Universidad de Málaga (SPAIN)
About this paper:
Appears in: INTED2018 Proceedings
Publication year: 2018
Pages: 5232-5241
ISBN: 978-84-697-9480-7
ISSN: 2340-1079
doi: 10.21125/inted.2018.1231
Conference name: 12th International Technology, Education and Development Conference
Dates: 5-7 March, 2018
Location: Valencia, Spain
Computer Vision is a trending field nowadays, as evidenced by its application in cutting-edge technologies like the autonomous navigation of vehicles or robots, the modelling and/or identification of objects and environments, or the registration of images, to name a few. In fact, computer vision techniques are present in our daily life each time that we take a panoramic picture, or we apply funny effects to our face through a video application running in our smartphones. Moreover, our faces are also the main characters when these techniques seek for suspicious people in crowded places like shopping centres or airports. The interest on this field can be also noticed in the number of courses addressing it in online platforms like Coursera [1], or in Bachelors and Masters studies.

A software tool for visually illustrating the principles behind typical computer vision techniques would be a resource of significant interest for lecturers teaching those courses. Usually, computer vision algorithms consist of a pipeline of techniques applied to an image in order to retrieve the desired information. Although there exist many tools implementing these techniques, most of them focus on providing a computational efficient solution, like OpenCV [2], hence being necessary a certain level of understanding of low-level details and therefore not optimal for teaching purposes. On the other hand, there are also tools focused on illustrating the results of those techniques, for example showing the edges detected in an image (e.g. [3]), but they lack in providing intermediate information that illustrates what it is underneath. The ideal tool would be a trade-off between these two common options.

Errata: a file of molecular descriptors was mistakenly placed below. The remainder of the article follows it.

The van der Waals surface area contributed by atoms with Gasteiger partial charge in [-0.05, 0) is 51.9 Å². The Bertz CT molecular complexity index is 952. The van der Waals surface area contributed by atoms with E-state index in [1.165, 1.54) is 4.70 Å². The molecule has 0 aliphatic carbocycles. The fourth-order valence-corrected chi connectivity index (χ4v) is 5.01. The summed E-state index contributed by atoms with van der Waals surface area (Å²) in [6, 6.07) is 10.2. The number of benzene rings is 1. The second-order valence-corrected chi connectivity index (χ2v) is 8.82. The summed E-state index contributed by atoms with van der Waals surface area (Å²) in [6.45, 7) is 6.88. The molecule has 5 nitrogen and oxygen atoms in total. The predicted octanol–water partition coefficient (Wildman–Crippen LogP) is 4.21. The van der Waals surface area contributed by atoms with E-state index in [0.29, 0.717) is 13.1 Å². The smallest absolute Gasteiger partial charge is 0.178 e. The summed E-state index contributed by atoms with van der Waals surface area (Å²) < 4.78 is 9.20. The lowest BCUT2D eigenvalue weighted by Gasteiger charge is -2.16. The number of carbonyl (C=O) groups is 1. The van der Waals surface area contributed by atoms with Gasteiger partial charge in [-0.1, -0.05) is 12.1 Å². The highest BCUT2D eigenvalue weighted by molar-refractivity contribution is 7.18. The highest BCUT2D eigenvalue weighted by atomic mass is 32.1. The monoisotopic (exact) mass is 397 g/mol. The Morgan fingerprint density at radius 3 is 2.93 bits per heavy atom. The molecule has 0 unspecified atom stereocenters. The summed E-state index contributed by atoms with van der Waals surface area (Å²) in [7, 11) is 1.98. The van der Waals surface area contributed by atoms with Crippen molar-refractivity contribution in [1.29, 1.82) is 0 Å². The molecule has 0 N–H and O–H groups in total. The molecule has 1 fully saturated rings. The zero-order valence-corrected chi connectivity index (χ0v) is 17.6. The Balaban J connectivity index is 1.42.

In this paper we present the mVision toolkit, a set of Graphical User Interfaces (GUIs) implemented in MATLAB to show the performance and relevant details behind most common computer vision techniques, including: segmentation, edge detection, object recognition, etc. In this way, each GUI offers the possibility of executing and configuring a number of algorithms pursuing the same goal, e.g. detecting edges in an image, also showing illustrative intermediate information that assists the lecturer in his/her explanations and helps the student to understand the details at a glance. The development of the toolkit started in 2009, and it is constantly updated according to the experience acquired in our courses. Recently we have made mVision public under the GNUv3 license for the lecturers’ community at, and we also welcome any contribution from it.

[1] Cousera webpage. [Accessed online Nov’2017]
[2] Itseez. Open Source Computer Vision Library. At [Accessed online Nov’2017].
[3] Pinetools edges detection webpage: [Accessed online Nov’2017].
mVision, MATLAB toolbox, computer vision.